The History of Helms Bakery: How the 1932 Los Angeles Olympics helped launch a family business

By Maura Wall Hernandez

The distinct architecture of the original Helms Bakery, constructed in 1930, is still an important part of Culver City today. Its signature Zig Zag Moderne Art Deco look is only part of the reason why it’s designated a historic landmark, though. The restoration work kept this Los Angeles-area gem a place of interest. But there’s story behind what makes this part of Culver City a piece of the area’s history.

The Helms Bakery, owned by then newly-retired New York banker Paul Helms, opened its doors in 1931. Helms Bakery operated on a large scale, churning out 150 different types of items—none of which were sold in stores. Helms’ products were delivered directly to customers’ homes.

Helms Bakery Drivers honked a distinctive horn and residents could come out to the coaches where they’d find fresh-baked loaves, doughnuts, rolls and cookies available for purchase. Some Helmsmen, as the drivers were known, even carried milk and butter. During the company’s heyday, Helms coaches extended their delivery zones all the way north to Fresno and south to San Diego.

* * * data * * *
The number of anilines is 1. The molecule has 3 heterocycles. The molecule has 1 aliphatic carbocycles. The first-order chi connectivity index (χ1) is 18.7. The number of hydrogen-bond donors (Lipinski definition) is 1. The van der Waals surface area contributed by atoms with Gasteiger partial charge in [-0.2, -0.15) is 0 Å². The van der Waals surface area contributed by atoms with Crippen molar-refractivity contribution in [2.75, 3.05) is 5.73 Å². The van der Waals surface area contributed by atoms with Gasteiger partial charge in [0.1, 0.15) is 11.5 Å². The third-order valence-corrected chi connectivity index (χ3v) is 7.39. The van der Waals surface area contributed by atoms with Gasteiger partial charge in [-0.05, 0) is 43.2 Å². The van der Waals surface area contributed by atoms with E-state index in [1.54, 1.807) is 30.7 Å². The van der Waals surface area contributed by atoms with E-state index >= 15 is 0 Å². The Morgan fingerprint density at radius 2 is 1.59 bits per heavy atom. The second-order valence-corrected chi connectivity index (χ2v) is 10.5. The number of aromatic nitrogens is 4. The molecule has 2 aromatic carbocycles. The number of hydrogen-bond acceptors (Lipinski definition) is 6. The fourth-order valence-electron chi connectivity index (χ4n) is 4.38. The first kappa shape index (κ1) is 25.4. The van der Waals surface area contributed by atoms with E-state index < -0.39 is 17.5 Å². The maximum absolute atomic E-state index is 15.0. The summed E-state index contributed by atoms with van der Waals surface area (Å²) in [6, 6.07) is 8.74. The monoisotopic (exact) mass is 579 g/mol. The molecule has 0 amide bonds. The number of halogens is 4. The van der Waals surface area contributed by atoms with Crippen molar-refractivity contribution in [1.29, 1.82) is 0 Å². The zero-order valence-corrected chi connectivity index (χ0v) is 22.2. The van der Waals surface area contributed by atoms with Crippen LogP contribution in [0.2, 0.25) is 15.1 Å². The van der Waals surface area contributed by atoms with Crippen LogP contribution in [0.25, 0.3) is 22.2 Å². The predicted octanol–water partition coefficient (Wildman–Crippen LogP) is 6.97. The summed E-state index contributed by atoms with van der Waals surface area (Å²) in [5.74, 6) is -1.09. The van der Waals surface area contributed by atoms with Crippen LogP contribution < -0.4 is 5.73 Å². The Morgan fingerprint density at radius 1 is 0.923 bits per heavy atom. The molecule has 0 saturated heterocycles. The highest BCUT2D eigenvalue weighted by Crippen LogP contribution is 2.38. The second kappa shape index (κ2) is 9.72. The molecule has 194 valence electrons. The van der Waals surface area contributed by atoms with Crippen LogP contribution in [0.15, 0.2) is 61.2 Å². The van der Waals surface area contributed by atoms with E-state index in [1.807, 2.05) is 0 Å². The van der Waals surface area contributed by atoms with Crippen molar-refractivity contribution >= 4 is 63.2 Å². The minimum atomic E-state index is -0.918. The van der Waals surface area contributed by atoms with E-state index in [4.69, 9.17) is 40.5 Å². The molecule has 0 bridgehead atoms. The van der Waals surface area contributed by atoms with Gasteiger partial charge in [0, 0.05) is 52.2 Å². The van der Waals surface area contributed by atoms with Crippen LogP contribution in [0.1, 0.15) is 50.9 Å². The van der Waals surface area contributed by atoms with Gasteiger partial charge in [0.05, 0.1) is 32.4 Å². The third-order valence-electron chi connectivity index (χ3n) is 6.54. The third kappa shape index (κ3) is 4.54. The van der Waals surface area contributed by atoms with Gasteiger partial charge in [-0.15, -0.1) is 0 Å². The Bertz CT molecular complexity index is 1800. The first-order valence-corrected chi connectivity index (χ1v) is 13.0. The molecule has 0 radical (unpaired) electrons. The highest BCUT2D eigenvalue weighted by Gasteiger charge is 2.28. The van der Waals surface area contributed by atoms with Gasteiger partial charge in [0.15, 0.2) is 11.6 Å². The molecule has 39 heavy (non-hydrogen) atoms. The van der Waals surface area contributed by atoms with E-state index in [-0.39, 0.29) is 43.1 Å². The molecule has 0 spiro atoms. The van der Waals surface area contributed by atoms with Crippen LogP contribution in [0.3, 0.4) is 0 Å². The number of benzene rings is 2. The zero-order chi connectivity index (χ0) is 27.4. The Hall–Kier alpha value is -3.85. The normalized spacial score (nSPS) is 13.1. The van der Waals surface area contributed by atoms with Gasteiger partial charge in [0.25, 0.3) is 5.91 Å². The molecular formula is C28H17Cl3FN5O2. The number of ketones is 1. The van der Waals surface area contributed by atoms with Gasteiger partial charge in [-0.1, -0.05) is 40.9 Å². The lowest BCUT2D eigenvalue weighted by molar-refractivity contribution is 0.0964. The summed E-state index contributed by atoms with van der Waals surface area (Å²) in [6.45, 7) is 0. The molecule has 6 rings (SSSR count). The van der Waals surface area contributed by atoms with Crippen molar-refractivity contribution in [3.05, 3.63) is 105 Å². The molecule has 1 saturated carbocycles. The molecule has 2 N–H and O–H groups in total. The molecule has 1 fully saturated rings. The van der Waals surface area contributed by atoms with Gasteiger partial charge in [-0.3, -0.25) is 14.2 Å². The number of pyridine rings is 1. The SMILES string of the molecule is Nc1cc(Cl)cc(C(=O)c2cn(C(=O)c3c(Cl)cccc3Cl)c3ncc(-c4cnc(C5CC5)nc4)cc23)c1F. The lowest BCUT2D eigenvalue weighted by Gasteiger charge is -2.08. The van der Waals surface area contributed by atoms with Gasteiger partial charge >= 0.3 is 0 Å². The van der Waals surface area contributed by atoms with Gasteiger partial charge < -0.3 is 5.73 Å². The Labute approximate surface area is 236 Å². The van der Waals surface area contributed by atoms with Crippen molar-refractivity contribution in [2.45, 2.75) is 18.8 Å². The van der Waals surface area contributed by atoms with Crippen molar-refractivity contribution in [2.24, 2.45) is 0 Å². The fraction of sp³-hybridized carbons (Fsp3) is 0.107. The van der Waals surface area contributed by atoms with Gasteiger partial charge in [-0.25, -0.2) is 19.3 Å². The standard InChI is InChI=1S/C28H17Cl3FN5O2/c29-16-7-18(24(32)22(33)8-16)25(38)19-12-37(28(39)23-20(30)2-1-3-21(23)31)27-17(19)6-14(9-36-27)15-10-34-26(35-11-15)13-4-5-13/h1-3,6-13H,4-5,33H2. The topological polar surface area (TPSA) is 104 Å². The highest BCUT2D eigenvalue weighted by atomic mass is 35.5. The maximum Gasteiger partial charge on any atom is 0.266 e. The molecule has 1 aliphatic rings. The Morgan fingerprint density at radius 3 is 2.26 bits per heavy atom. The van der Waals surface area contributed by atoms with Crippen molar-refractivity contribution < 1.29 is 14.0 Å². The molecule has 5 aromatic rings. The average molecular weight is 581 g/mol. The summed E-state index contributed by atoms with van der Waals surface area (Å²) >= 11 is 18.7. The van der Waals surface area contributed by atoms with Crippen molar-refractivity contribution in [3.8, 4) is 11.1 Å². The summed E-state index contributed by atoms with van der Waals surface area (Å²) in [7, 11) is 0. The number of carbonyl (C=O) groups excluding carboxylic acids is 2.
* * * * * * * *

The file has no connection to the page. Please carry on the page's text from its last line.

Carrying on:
In terms of marketing, Helms was ahead of his time—a year after opening for business, he hitched his brand to the Summer Olympics craze and won a contract to supply bread for the 1932 games in Los Angeles. His slogan? “Olympic Games Bakers—Choice of Olympic Champions.” It caught on, and Olympic athletes continued asking for Helms bread for years to come, helping him maintain a sponsorship deal until 1952.

Locally, Helms Bakery also participated in Pasadena’s storied Tournament of Roses parade, sponsored several wildly popular radio and TV shows and, just a few weeks before closing down, supplied NASA with bread for its Apollo missions, becoming “the first bread on the moon.”

Though Paul Helms died in 1968, the bread operation remained open for a few months under his son’s leadership. But in 1969, the business model could no longer keep up with the region’s growth and change in shopping habits—so Helms Bakery closed for good.

In 1970, a real estate development group purchased the old bakery building and restored it for commercial use. Still an important commercial hub today, Culver City awarded the original Helms Bakery building landmark status in September, 1997.

The area is now known as Helms Bakery District, where modern galleries, restaurants and stores (specializing in furniture and interior design) come together with classic SoCal architecture creating a pleasing, functional little pedestrian-only neighborhood.